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Hunterdon Life

Ambitious incubator ArtYard anchors Frenchtown arts scene


For those looking to take in a first-rate show without the big city ticket prices and hassles, the McDonnell Theater in Frenchtown may fit the bill.

Its fans say this small-town theater’s shows are anything but “small” in vision and scope. Housed in ArtYard, the popular interdisciplinary art center, the McDonnell Theater welcomes emerging and established artists from the community and the world. Performances have included beatbox artists, circus actors, cabaret singers, dancers, and poets. There are also film festivals, puppet shows and plays.

Renee Olson, owner of the gift shop Sublime in Frenchtown, says that shows at the McDonnell Theater “open up worlds I am privileged to inhabit for the first time” and describes ArtYard as a “cultural blessing and a vibrant anchor of Frenchtown.”

Serving as an incubator for creative expression, ArtYard, quite fittingly, is in a building that was the former site of an egg hatchery. The creativity at ArtYard extends throughout picturesque Frenchtown.

The charming river town of 1,400 residents bustles with artists, locals and tourists supporting its independent stores and coffee shops.

McDonnell Theater patrons often stroll to ArtYard after shopping locally and dining at nearby restaurants. After entering ArtYard, ticket-holders browse the gallery exhibits as they make their way to the second-floor theater, perhaps stopping to enjoy a magnificent river view from one of the large picture windows in the theater lobby.

Before a show, the lobby bustles with a pleasant hum and the lively chatter of excited theatergoers. For many patrons, the experience at the McDonnell Theater is so delightful and enchanting that one visit is simply not enough.

First-time visitors should not be deceived by the small-town vibe. The simultaneously intimate and grand theater offers state-of-the-art projection, lighting and surround sound.

Artist Willie Cole’s enormous and captivating water bottle chandelier hangs suspended from the theater ceiling, swaying almost imperceptibly over steeply pitched seats. All 162 seats in the house provide unobstructed views of the stage.

One of the McDonnell Theater’s recent performers was the Brooklyn-based Red Baraat, dubbed by NPR “the best party band in years.” Led by charismatic Sunny Jain on the dhol (a South Asian drum), the band’s seven musicians played an extraordinary mix of South Indian bhangra, New Orleans brass, funk, pop, and rock against a backdrop of kaleidoscopic images.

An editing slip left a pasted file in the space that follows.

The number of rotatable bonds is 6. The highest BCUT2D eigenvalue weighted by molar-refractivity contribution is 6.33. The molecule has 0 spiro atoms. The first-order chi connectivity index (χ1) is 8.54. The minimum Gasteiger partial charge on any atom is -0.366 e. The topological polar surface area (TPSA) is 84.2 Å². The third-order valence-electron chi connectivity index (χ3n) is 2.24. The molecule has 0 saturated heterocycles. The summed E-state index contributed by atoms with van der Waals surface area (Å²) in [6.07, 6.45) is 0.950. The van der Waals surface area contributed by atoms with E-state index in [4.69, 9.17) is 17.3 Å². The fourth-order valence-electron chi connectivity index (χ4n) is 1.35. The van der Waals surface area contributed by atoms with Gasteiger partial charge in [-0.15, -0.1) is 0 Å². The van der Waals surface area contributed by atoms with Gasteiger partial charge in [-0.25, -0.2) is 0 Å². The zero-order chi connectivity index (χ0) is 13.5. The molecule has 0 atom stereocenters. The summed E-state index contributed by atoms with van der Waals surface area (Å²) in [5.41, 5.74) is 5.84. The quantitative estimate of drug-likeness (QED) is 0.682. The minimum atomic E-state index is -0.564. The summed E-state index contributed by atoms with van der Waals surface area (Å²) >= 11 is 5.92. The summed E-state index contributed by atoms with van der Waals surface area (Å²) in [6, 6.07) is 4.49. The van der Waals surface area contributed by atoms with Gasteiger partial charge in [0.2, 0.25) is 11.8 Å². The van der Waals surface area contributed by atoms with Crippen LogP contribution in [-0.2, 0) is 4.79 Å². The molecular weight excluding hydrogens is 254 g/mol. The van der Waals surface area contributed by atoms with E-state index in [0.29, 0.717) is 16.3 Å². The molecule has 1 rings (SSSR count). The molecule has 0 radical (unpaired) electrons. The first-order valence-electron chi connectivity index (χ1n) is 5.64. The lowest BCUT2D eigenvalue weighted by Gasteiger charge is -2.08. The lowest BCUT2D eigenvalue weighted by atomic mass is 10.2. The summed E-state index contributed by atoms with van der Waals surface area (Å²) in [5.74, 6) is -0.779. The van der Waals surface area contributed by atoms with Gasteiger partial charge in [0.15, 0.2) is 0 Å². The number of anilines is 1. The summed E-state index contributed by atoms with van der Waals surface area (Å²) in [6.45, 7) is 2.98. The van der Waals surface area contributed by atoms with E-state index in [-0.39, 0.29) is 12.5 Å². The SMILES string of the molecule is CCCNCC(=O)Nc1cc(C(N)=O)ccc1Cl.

Jain taught an eager audience a basic bhangra dance move: raise your hands high, form a circle with your index finger and thumb, and flick your wrists forward and back. Within minutes, the entire audience was fully engaged, dancing in their seats and the aisles to the hypnotic and rhythmic vibes of the drum and brass instruments.

Later in the show, Jain invited six audience members on stage for an impromptu dance contest. To the enthusiastic cheers of the audience, dancers, including 77-year-old Yolanda Elmes of Flemington, took turns in the spotlight, encouraged by Jain.

“You can’t always quite know what our music is and put a label on it,” Jain noted, “but I think it speaks to the fact that sound vibrations impact people.”

Lisa Zaretsky, of Stockton, and Sandy Constable, of Frenchtown, called the show both “joyful” and “ecstatic.”

The audience’s enthusiastic response to Red Baraat is typical for the McDonnell Theater. Last year, ArtYard’s inaugural playwright-in-residence, TyLie Shider, staged whittier, his docudrama about the lives of a community of neighbors after the murder of George Floyd.

“Frenchtown locals,” Shider noted, “stopped me in the coffee shop the next morning to tell me how much they enjoyed the show.”

He added, “It is terribly important to have this sort of regional support.”

A standout performance for ArtYard Communications Director Meghan Van Dyk was “(IN)TANGIBLE,” a dramatic circus play by artist Brianna Kalisch about a woman visited by her children and memories in a story of love and dementia. The story was told unconventionally through theater and narrative circus.

“We host a variety of events at ArtYard that enable people to think differently,” Van Dyk explained.

A well-received event by McDonnell Theater patrons was a jazz orchestra led by Arthur Vint playing music set to spaghetti Western movie clips shown on a two-story backdrop screen. An exhibition of spaghetti Western drawings by local artist Joe Ciardello was on view outside the theater.

Original performances like these are common at the McDonnell Theater. They are thought-provoking, deeply engaging, and immersive.

“It feels like such a joy when you are able to learn about something new and see passion and creativity right before your eyes,” Van Dyk said.

To learn more and browse upcoming events, visit

Beth Zarret writes occasional columns about the people and places in her beloved towns of New Hope and Lambertville.

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